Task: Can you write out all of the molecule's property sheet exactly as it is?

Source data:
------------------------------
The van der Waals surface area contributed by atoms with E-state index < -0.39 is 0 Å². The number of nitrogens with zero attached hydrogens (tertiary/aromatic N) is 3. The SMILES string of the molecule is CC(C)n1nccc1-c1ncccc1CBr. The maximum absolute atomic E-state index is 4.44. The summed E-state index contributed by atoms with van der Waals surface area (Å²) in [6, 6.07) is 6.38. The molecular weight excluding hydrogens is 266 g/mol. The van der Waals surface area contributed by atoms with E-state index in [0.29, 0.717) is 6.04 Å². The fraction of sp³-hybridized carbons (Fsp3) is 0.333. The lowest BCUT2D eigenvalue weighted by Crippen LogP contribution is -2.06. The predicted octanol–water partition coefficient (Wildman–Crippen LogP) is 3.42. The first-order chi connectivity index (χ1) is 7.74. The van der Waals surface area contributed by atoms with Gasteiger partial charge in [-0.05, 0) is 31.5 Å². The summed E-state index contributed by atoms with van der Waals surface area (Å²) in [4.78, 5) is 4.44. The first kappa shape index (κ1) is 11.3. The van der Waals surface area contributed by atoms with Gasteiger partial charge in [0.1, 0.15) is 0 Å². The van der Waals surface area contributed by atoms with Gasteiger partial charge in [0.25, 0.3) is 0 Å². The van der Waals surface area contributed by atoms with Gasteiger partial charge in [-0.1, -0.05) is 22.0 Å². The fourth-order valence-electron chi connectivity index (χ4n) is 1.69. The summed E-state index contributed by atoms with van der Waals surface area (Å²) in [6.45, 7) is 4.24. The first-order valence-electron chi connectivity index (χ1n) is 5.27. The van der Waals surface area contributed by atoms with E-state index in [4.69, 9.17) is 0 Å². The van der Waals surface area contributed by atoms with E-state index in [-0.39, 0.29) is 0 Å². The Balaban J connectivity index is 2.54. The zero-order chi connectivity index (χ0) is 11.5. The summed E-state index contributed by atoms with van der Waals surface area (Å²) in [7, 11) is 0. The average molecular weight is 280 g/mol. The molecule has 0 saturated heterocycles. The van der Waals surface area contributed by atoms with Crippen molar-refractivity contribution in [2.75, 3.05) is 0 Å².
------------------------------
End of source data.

The van der Waals surface area contributed by atoms with E-state index < -0.39 is 0 Å². The number of nitrogens with zero attached hydrogens (tertiary/aromatic N) is 3. The SMILES string of the molecule is CC(C)n1nccc1-c1ncccc1CBr. The maximum absolute atomic E-state index is 4.44. The summed E-state index contributed by atoms with van der Waals surface area (Å²) in [6, 6.07) is 6.38. The molecular weight excluding hydrogens is 266 g/mol. The van der Waals surface area contributed by atoms with E-state index in [0.29, 0.717) is 6.04 Å². The fraction of sp³-hybridized carbons (Fsp3) is 0.333. The lowest BCUT2D eigenvalue weighted by Crippen LogP contribution is -2.06. The predicted octanol–water partition coefficient (Wildman–Crippen LogP) is 3.42. The first-order chi connectivity index (χ1) is 7.74. The van der Waals surface area contributed by atoms with Gasteiger partial charge in [-0.05, 0) is 31.5 Å². The summed E-state index contributed by atoms with van der Waals surface area (Å²) in [4.78, 5) is 4.44. The first kappa shape index (κ1) is 11.3. The van der Waals surface area contributed by atoms with Gasteiger partial charge in [0.1, 0.15) is 0 Å². The van der Waals surface area contributed by atoms with Gasteiger partial charge in [0.25, 0.3) is 0 Å². The van der Waals surface area contributed by atoms with Gasteiger partial charge in [-0.1, -0.05) is 22.0 Å². The fourth-order valence-electron chi connectivity index (χ4n) is 1.69. The summed E-state index contributed by atoms with van der Waals surface area (Å²) in [6.45, 7) is 4.24. The first-order valence-electron chi connectivity index (χ1n) is 5.27. The van der Waals surface area contributed by atoms with E-state index in [4.69, 9.17) is 0 Å². The van der Waals surface area contributed by atoms with E-state index in [-0.39, 0.29) is 0 Å². The Balaban J connectivity index is 2.54. The zero-order chi connectivity index (χ0) is 11.5. The summed E-state index contributed by atoms with van der Waals surface area (Å²) in [7, 11) is 0. The average molecular weight is 280 g/mol. The molecule has 0 saturated heterocycles. The van der Waals surface area contributed by atoms with Crippen molar-refractivity contribution in [2.75, 3.05) is 0 Å².